You are on page 1of 2

4. What are the Physical examination on monitoring the labour?

Physical examination
Physical examination should include documentation of the patient's vital signs, the fetus'
presentation, and assessment of the fetal well-being. The frequency, duration, and
intensity of uterine contractions should be assessed, particularly the abdominal and
pelvic examinations in patients who present in possible labor.
Abdominal examination begins with the Leopold maneuvers described below :

The initial maneuver involves the examiner placing both of his or her hands on
each upper quadrant of the patient's abdomen and gently palpating the fundus with the
tips of the fingers to define which fetal pole is present in the fundus. If it is the fetus'
head, it should feel hard and round. In a breech presentation, a large, nodular body is
felt.
The second maneuver involves palpation in the paraumbilical regions with both
hands by applying gentle but deep pressure. The purpose is to differentiate the fetal
spine (a hard, resistant structure) from its limbs (irregular, mobile small parts) to
determinate the fetus' position.
The third maneuver is suprapubic palpation by using the thumb and fingers of the
dominant hand. As with the first maneuver, the examiner ascertains the fetus'
presentation and estimates its station. If the presenting part is not engaged, a movable
body (usually the fetal occiput) can be felt. This maneuver also allows for an
assessment of the fetal weight and of the volume of amniotic fluid.
The fourth maneuver involves palpation of bilateral lower quadrants with the aim
of determining if the presenting part of the fetus is engaged in the mother's pelvis. The
examiner stands facing the mother's feet. With the tips of the first 3 fingers of both
hands, the examiner exerts deep pressure in the direction of the axis of the pelvic inlet.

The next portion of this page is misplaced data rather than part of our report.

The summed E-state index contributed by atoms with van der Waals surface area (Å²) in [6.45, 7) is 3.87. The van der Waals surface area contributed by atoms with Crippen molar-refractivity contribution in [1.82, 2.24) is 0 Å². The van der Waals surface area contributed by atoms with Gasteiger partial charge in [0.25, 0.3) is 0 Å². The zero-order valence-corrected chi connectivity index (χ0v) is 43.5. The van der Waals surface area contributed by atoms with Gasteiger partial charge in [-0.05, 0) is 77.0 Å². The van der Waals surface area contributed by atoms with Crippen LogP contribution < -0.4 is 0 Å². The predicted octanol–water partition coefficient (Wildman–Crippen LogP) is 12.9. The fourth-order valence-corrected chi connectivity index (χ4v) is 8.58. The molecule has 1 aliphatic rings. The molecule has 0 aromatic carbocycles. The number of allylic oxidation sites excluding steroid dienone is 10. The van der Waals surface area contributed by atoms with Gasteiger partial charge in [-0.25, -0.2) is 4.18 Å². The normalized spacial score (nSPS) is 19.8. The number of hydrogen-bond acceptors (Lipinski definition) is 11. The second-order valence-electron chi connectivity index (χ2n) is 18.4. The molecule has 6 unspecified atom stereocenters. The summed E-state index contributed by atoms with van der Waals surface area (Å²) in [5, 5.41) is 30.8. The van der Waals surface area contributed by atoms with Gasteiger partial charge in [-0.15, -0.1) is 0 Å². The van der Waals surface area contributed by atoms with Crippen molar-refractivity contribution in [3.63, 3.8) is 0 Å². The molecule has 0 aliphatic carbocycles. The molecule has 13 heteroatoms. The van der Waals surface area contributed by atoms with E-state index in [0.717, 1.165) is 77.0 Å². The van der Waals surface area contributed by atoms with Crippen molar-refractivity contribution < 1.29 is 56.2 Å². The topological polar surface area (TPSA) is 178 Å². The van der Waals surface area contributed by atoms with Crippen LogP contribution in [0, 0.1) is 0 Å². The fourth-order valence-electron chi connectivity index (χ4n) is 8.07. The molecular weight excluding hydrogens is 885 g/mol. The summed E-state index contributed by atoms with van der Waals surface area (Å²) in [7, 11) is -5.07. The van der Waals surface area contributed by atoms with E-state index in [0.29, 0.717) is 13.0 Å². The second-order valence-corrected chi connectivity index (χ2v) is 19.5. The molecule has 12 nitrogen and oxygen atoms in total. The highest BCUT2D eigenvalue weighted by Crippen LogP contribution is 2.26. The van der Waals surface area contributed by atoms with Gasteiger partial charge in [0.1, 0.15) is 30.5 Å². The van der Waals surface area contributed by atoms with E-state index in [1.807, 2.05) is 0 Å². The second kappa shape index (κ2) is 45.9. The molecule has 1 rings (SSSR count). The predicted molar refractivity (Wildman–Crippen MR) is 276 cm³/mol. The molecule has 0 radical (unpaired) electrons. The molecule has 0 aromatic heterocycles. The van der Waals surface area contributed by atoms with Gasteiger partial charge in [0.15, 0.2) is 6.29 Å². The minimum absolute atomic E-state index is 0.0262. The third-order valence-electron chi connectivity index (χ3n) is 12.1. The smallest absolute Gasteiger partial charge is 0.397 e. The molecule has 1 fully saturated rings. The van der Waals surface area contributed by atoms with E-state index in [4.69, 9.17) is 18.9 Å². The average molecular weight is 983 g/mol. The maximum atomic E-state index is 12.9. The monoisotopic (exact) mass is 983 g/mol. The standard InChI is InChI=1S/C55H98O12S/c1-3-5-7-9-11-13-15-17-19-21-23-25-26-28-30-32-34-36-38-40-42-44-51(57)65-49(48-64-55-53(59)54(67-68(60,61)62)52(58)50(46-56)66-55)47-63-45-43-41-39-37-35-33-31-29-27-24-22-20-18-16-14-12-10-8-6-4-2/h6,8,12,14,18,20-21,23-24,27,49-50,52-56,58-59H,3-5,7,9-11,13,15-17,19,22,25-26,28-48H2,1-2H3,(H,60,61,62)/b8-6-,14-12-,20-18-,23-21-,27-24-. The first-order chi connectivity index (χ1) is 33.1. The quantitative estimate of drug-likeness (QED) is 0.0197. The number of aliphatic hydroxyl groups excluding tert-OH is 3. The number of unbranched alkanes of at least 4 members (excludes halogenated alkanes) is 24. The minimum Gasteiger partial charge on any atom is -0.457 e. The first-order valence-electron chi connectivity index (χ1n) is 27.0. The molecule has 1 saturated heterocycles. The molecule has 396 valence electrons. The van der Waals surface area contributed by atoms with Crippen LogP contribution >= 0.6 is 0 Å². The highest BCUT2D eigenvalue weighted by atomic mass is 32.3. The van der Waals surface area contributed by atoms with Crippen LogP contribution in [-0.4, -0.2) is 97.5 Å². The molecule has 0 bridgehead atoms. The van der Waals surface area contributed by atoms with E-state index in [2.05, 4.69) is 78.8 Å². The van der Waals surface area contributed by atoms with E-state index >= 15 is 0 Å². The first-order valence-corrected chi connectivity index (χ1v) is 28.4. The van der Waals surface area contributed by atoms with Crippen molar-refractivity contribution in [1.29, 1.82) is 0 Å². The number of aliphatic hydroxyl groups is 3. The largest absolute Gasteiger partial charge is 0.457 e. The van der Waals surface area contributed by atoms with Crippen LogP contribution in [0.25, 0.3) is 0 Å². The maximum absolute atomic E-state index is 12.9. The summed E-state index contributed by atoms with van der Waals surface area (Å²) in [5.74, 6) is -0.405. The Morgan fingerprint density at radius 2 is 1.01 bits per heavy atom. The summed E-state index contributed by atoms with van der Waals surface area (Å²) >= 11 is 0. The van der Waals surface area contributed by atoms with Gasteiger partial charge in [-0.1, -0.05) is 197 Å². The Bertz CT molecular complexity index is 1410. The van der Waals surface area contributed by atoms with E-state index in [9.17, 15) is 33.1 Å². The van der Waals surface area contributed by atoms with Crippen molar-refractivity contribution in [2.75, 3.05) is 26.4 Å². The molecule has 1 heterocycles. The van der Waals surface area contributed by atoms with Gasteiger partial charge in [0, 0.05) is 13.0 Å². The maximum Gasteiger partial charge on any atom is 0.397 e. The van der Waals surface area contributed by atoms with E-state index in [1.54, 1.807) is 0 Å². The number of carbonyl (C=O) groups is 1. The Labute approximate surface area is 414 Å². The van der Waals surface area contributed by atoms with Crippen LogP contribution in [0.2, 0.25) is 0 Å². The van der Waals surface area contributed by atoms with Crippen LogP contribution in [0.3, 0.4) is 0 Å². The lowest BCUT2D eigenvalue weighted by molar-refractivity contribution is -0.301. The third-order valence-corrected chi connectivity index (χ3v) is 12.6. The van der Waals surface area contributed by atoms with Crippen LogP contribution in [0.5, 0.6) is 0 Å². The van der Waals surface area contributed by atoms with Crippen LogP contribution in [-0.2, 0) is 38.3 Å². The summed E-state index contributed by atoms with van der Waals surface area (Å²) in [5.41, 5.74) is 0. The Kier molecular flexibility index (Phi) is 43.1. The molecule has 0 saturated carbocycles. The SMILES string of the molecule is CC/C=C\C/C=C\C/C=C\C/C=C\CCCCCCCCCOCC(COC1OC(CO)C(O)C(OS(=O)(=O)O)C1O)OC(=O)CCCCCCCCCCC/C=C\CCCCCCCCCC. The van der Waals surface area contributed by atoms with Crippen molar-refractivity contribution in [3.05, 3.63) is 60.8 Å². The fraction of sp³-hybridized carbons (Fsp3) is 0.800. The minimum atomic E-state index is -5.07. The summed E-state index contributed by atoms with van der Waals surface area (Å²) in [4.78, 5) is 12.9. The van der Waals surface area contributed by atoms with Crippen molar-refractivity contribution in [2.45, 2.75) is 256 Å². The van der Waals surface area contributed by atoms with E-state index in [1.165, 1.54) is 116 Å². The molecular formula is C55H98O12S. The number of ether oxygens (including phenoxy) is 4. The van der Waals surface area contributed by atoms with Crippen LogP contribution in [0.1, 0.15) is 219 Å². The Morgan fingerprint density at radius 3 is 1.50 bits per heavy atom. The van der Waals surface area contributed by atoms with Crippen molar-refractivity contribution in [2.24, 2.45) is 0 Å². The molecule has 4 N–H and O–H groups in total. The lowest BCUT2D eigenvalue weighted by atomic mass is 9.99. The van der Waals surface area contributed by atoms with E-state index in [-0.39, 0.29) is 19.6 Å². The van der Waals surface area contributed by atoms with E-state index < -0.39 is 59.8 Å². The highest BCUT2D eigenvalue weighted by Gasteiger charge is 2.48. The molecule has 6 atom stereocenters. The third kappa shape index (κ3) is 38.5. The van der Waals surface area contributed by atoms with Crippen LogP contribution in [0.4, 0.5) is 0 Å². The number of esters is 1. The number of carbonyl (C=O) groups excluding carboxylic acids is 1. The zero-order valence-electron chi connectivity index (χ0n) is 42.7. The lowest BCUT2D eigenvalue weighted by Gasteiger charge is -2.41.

In a cephalic presentation, the fetus' head is considered engaged if the examiner's
hands diverge as they trace the fetus' head into the pelvis.
Pelvic examination is often performed using sterile gloves to decrease the risk of
infection. If membrane rupture is suspected, examination with a sterile speculum is
performed to visually confirm pooling of amniotic fluid in the posterior fornix. The
examiner also looks for fern on a dried sample of the vaginal fluid under a microscope
and checks the pH of the fluid by using a nitrazine stick or litmus paper, which turns blue
if the amniotic fluid is alkalotic. If frank bleeding is present, pelvic examination should be
deferred until placenta previa is excluded with ultrasonography. Furthermore, the
pattern of contraction and the patient's presenting history may provide clues about
placental abruption.
Digital examination of the vagina allows the clinician to determine the following: (1) the
degree of cervical dilatation, which ranges from 0 cm (closed or fingertip) to 10 cm
(complete or fully dilated), (2) the effacement (assessment of the cervical length, which
is can be reported as a percentage of the normal 3- to 4-cm-long cervix or described as
the actual cervical length); actual reporting of cervical length may decrease potential

ambiguity in percent-effacement reporting, (3) the position, ie, anterior or posterior, and
(4) the consistency, ie, soft or firm. Palpation of the presenting part of the fetus allows
the examiner to establish its station, by quantifying the distance of the body (-5 to +5
cm) that is presenting relative to the maternal ischial spines, where 0 station is in line
with the plane of the maternal ischial spines).
The pelvis can also be assessed either by clinical examination (clinical pelvimetry) or
radiographically (CT or MRI). The pelvic planes include the following:

Pelvic inlet: The obstetrical conjugate is the distance between the sacral
promontory and the inner pubic arch; it should measure 11.5 cm or more. The diagonal
conjugate is the distance from the undersurface of the pubic arch to sacral
promontory; it is 2 cm longer than the obstetrical conjugate. The transverse diameter
of the pelvic inlet measures 13.5 cm.

Midpelvis: The midpelvis is the distance between the bony points of ischial
spines, and it typically exceeds 12 cm.

Pelvic outlet: The pelvic outlet is the distance between the ischial tuberosities
and the pubic arch. It usually exceeds 10 cm.
The shape of the mother's pelvis can also be assessed and classified into 4 broad
categories based on the descriptions of Caldwell and Moloy: gynecoid, anthropoid,
android, and platypelloid. Although the gynecoid and anthropoid pelvic shapes are
thought to be most favorable for vaginal delivery, many women can be classified into 1
or more pelvic types, and such distinctions can be arbitrary.

Reference :
http://emedicine.medscape.com/article/260036-overview#a5.
Friday, March 10,2016]

[access

on